The government and its creditors were on Tuesday at odds over the legal status, revenues and role of privatization fund TAIPED, which is to be transformed into a hyper-fund with the aim of collecting 50 billion euros in revenues over the next three decades.
“There has been convergence on certain points and disagreements on others. We will examine them and return to them,” Finance Minister Euclid Tsakalotos stated after yesterday’s round of talks he participated in with the representatives of the European Commission, the European Stability Mechanism, the European Central Bank and the International Monetary Fund in Athens.
Tsakalotos tried to play down the differences between the two sides, saying, “I did not get the impression that there is a substantial problem or that a major disagreement could emerge from those sticky points.” He added that Wednesday’s meeting will end this round of talks on the subject and should show which issues remain open and what obstacles may be raised.
The minister described the legal status of the fund as “a minor problem,” while stressing the significance of the combination of TAIPED’s original privatization program with the new, larger mandate it will have as a hyper-fund. “This is the main thing that is worrying us,” he commented.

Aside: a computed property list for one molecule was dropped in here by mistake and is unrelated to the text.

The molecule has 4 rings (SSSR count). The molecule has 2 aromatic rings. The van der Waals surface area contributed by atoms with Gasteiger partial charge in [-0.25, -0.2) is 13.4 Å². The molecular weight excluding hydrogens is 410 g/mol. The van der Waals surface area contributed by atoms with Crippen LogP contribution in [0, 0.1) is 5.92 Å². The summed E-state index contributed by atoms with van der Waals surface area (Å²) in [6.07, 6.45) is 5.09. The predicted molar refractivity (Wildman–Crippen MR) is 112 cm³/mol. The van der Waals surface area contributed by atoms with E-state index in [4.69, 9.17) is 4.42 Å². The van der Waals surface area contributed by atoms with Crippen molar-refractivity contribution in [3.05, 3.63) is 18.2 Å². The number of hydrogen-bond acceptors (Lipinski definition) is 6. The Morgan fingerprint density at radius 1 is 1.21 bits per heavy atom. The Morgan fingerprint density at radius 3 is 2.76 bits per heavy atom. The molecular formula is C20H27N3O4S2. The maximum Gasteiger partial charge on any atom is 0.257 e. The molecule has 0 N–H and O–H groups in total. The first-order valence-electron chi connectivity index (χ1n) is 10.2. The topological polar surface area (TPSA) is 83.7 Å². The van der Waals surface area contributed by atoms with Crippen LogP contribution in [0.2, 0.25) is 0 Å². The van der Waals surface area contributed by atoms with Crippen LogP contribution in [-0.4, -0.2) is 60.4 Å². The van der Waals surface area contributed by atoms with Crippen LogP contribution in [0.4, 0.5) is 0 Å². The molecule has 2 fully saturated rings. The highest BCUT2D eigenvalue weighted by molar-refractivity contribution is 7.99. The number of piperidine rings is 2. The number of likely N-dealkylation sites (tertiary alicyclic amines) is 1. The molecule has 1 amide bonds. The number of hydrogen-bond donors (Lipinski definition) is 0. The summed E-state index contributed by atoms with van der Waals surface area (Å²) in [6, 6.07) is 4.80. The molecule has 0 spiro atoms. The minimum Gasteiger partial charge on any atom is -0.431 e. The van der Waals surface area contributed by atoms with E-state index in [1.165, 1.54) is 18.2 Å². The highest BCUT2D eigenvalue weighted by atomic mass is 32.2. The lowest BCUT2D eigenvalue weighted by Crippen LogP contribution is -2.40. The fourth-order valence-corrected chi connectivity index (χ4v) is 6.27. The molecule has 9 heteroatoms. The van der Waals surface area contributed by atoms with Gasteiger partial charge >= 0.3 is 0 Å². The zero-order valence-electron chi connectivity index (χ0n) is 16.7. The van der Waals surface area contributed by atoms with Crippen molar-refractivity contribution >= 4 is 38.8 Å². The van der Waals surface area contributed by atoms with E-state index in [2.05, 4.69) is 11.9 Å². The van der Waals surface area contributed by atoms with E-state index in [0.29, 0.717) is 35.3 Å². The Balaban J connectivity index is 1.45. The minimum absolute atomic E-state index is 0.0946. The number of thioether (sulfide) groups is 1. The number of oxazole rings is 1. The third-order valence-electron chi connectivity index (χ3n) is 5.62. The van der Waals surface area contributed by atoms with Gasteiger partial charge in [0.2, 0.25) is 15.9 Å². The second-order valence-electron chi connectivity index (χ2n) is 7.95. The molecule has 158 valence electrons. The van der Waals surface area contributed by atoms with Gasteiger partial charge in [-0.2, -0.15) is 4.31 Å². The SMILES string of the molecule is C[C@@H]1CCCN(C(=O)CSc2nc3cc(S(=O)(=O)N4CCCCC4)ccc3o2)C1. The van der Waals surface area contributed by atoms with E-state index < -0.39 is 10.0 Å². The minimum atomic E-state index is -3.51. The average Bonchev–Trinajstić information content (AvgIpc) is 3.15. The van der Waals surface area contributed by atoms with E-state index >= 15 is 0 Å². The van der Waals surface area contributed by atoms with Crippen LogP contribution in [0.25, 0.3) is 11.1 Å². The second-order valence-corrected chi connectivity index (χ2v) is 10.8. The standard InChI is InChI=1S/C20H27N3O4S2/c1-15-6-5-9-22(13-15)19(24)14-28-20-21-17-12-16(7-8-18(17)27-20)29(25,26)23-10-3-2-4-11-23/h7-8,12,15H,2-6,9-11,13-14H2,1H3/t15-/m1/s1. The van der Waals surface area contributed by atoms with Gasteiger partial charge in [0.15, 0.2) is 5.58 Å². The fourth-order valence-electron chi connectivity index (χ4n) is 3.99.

The two sides also appear to be weighing the creation of a new hyper-fund instead of upgrading TAIPED as agreed by the eurozone summit agreement of July 13. Some people are saying that if a new fund is created from scratch it will require much more time and add to the delays in the sell-off program, while others argue that this may not be the case. Upgrading TAIPED would minimize the delays, while the fund has already been upgraded several times since 2011 without its function being affected.
The other issue which is a concern mainly for the creditors is the fund’s independence. The quartet of lenders are demanding the appointment of a management with technical skills and free from political party affiliations. The creditors will also seek an explicit statement of support for the fund’s work by the government, as was also the case with TAIPED and the previous government.